Examining the Moment

Suppose you are trying to teach your students to compose themselves in the manner I’ve been suggesting over the previous three posts. And suppose you’re not just trying to teach them to write in general, but you are trying to impart knowledge to them as well. You may be teaching them anything from organization theory to Elizabethan drama, and along the way you’ve been assigning essays that, you tell them, should consist of a series of coherent prose paragraphs that together present an argument. You’ve been encouraging them to think of a paragraph as a composition of at least six sentences and at most two-hundred words — about half a page — that says one thing they know (about the content of the course, of course) and supports, elaborates, or defends it for the purpose of discussing it with another knowledgeable person. That person, you have been telling them, is best thought of as a fellow student in your class, a peer. You and your students are, in this sense, now on “the same page”.

In this post, I will suggest a form of examination that I consider essentially ideal, even if we had no worries about plagiarism or artifical intelligence, but one that the increasingly sophisticated technologies in this area now make virtually necessary. That is, I’m hopeful that the fact that the take-home assignment no longer constitutes a serious test of the student’s knowledge of a subject or ability to write about it will force us to adopt a form of testing that was always much more serious. In fact, it’s one that I suggested a few years ago might go some way towards reducing the problem of impostor syndrome later on in an academic career. If done right, the competent student will literally feel like they have passed through an impostor filter. I will desribe the exam here and then discuss it in greater detail in a later post.

I’m assuming that the exam comes at the end of a one-semester course. You will have taught the course content as you think best and, like I say, encouraged them to write in orderly writing moments as I suggest. You will also have told them about the structure of the final exam, which will have a significant influence on their final grade. The exam that I will now describe will hopefully have impressed the importance of training on them; they will want to have their minds and their prose “in good shape” to be able to perform the task that is coming.

The exam has two parts.

The first part of the exam is a 3-hour, 1000-word (max.) invigilated essay. Under controlled exam conditions, using only materials and equipment you provide to them, and giving them no connnection to the internet or each other, the students are to respond to a prompt that you give them. You may give them three prompts and let them choose one, but you should not let them write about anything they want. They need to show you that they can quickly recognize what you are asking them to do (which should of course be something that is reasonable to ask of a student that has dutifully followed your class). Then, given those three hours they should be able to compose at least five coherent paragraphs that consititutes an intelligent, knowledgeable response to your prompt.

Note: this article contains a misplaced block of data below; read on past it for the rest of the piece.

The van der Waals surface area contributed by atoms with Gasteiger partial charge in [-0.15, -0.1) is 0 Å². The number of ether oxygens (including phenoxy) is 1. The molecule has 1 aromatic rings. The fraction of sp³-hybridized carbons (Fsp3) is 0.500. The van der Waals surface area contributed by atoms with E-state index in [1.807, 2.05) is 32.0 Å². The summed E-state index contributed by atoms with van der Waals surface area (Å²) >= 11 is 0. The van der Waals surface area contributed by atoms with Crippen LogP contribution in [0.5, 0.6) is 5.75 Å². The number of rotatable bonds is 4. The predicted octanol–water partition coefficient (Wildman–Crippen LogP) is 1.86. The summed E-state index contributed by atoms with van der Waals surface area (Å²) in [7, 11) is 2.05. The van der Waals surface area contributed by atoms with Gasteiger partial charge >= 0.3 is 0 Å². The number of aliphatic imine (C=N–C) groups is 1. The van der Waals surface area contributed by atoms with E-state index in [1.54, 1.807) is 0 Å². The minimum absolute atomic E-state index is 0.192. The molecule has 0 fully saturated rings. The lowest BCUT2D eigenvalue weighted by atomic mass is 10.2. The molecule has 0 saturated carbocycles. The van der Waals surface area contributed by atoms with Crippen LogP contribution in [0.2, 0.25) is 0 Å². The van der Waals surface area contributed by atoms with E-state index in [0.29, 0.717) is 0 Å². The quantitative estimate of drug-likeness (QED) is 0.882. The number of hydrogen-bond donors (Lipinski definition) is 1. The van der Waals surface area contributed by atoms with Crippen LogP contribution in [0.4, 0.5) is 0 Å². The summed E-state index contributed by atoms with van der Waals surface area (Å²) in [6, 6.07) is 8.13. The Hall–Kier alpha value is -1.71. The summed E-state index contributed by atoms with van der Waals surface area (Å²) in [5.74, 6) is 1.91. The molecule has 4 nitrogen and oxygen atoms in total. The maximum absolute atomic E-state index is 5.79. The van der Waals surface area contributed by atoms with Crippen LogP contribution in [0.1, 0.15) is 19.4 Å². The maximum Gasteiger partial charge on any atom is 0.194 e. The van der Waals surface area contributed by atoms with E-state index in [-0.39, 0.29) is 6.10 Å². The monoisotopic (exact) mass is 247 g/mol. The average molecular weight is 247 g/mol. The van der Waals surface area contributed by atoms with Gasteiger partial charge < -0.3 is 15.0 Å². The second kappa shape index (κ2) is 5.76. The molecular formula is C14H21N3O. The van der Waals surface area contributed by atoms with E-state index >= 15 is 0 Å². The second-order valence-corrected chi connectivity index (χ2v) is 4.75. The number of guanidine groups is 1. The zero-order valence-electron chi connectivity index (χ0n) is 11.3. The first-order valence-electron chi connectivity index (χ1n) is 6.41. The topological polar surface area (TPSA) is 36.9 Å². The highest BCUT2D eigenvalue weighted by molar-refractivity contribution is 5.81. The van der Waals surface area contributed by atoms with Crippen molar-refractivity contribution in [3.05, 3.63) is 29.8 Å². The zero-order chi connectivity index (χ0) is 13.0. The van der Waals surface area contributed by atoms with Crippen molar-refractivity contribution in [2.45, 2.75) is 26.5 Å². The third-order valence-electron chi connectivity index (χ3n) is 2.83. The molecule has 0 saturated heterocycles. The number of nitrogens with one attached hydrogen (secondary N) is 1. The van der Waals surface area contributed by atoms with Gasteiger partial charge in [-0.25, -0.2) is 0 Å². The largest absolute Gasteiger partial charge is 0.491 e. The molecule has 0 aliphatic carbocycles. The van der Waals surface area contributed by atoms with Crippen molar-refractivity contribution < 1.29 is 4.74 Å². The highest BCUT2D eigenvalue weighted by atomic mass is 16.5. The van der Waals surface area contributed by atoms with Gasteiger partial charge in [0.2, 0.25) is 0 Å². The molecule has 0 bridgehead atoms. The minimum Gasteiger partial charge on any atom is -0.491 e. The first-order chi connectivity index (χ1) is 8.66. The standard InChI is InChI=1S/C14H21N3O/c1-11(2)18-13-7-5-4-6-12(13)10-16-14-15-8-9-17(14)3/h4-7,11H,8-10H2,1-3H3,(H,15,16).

The second part of the exam is a 20-minute oral examination based on the submitted essay. You might be able to examine ten to fifteen students in a day in the manner I propose, depending on your stamina. Each session begins with you taking ten minutes to read the 3-page essay the student has written. They then enter the room and you discuss it with them for twenty minutes. That’s it. You make some notes, score them, and assign grades on the basis of your notes and scores when you’ve been through all the students. If you’re allowed to do so, I suggest giving the grades on a curve. More on this in the next post.

The test will work best with as little time as possible between the written and oral exams. You can expect students to spend the time between them reading up on the material they will be discussing, but you don’t want the whole oral exam to consist of them correcting themselves on matters they have since learned more about (and will forget again in due course). With a class of twenty-students you can get through this over two or three days. Out of fairness you don’t want some students to have a lot more time to prepare for the oral exam than others.

But there’s a simpler and less exhausting way through this, actually. If you’re willing to write a lot of prompts, you can examine an arbitrary amount of students in an arbitrary amount of days, spread out over an abitrarily long period. Simply split the students into groups of 8, assign them exam dates where their group writes in the morning and is then examined orally after lunch (between, say, 13:00 and 17:00). You read eight essays and have eight more or less engaging conversations with your students on some number of afternoons during the exam period.

Like I say, I will offer some reflections on this in a later post. I’m sure the idea itself provokes reactions, positive and negative, in many of my readers. I would love to hear about them in the comments.

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